Smells Like Separatism Spirit. The French Academic World in the Eyes of an Intruder

Sabine Chaouche

The French Minister of National Education, Jean-Michel Blanquer, said that "Islamogauchisme" ("Islamoleftism") was predominant or, more precisely, strongly influenced French universities. Academics were outraged by such accusations, which were seen as a provocation. According to Rachid Benzine, using the term "Islam" with one term is a way of disqualifying the other (1). It has pejorative connotations, suggesting that those with values, ideals or ideology linked to the left have made a tacit political agreement with radicals or fundamentalists, or at least have shown some form of benevolence towards minorities, especially Muslims or anyone of Arab origin. However, the term remains unclear and controversial.

Let me correct this and share my experience of the functioning of the French university system. It would be very unfair to think that academics, especially in the humanities and arts, protect a Muslim "community" or even promote those of Arab origin. Let me begin by reminding you how stratified the university is.

First of all, there are those who are normaliens - an overwhelming majority belong to the upper middle and upper classes - and those who are, in the eyes of the latter, "nothing". This group of privileged elites consider themselves the "crème de la crème"; their mentality is strongly shaped by their social contempt. These elites have massively benefited from the advantages linked to their class (cultural and economic capital).In their world, those with a different trajectory are considered undesirable and unwelcome.

India has its social hierarchy and castes. In recent decades, the "normaliens" have created their own powerful caste at the university, closing the door to all those who prove to be different. This could be identified as a hegemonic and authoritarian form of "entre-soi" whose mechanisms could be likened to eugenics and a system based on the elimination of anyone who is "persona non grata". Some of these intellectuals may claim to be left-wing and believe in humanism and social values. However, let me make it clear again: the structure and organisation of this caste is fundamentally anti-republican and discriminatory.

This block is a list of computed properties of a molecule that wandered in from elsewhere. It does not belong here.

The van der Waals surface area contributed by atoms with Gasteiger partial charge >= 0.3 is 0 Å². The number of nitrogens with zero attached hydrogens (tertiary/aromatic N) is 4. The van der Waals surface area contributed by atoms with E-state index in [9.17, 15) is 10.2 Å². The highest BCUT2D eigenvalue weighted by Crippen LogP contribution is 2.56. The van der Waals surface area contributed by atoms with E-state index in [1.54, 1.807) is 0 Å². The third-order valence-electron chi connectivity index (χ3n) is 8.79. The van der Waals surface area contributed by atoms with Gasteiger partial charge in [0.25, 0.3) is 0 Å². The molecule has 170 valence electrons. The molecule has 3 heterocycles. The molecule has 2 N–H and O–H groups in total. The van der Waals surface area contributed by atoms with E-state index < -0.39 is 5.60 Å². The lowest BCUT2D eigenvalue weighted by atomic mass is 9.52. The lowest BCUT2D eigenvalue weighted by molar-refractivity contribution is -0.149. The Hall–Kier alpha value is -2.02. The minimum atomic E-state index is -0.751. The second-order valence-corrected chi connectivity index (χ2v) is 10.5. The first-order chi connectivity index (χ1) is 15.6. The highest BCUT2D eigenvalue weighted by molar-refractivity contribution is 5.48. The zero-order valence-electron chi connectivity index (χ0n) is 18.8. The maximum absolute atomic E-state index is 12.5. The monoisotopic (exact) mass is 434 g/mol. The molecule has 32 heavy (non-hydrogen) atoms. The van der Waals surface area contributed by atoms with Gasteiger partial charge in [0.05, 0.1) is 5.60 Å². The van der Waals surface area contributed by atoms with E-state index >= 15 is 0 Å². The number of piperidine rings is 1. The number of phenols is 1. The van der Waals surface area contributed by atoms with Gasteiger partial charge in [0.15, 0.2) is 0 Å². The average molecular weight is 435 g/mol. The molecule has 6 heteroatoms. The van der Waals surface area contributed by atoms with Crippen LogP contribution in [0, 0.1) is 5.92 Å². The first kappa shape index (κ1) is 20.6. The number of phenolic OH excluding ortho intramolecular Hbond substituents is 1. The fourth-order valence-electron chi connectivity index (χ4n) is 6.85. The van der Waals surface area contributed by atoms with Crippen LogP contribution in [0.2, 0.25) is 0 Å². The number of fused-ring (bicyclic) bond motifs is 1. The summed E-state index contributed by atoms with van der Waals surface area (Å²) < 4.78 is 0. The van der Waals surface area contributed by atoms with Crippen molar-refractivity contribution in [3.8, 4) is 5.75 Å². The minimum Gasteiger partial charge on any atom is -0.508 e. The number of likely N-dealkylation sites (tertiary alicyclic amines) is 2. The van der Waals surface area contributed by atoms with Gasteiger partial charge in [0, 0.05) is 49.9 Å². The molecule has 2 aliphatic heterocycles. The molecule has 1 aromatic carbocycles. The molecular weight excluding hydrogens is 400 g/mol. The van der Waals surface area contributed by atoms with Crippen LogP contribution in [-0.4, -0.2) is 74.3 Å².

Let me elaborate further on this point. If ethnic statistics could be developed in France, they would easily show that very few researchers who have an academic position in France come from the lower classes. Moreover, they would show that an even smaller percentage of them are of Arab origin. This would be particularly visible in the field of literature (that is the 9th section). An easy way to verify this would be to consult the list of staff in the Literature departments and check this. However, it would be extremely difficult to identify faculty members who are NOT "normaliens" in these departments (indeed, "normaliens" people like to declare their ENS pedigree - a form of label evidencing "pure" intelligence).

Instead of reforming higher education, and giving good support to bright people from the lower classes, the French State has for a very long time granted a substantial monthly allowance to (bourgeois) "normaliens" who, in addition to this financial support, benefit from a vast network, international exchanges and specific opportunities such as part-time teaching experience at university level ("Allocataire Moniteur Normalien"). Today, some students have "doctoral contracts" and therefore receive a monthly allowance. In the past, most PG students did not have this opportunity.

Clannism is the golden rule in French universities.

The state of mind of academics is visible in the hiring process itself. The famous "CNU" (National Council of Universities) which Minister Frédérique Vidal currently wants to reform, aims to assess whether PhD holders and those with Habilitation should be allowed to apply for a position in academia. Why does French academia need another panel to reassess what has already been assessed?

Every year, some positions are published in February/March (very few over the year) and each one has a job description which can be found on the French higher education government website. Candidates must hold the "Qualification aux Fonctions de Maître de Conférences" or "Professeur des Universités", similar to an authorization to apply at the level of Senior Lecturer or Professor, issued by the CNU. Anyone who fails to obtain an academic position within four years must reapply. One can smile when thinking of all the paperwork involved, but also of certain power relations within the CNU, especially when certain positions are "reserved" and that mediocre candidates must get the Qualification.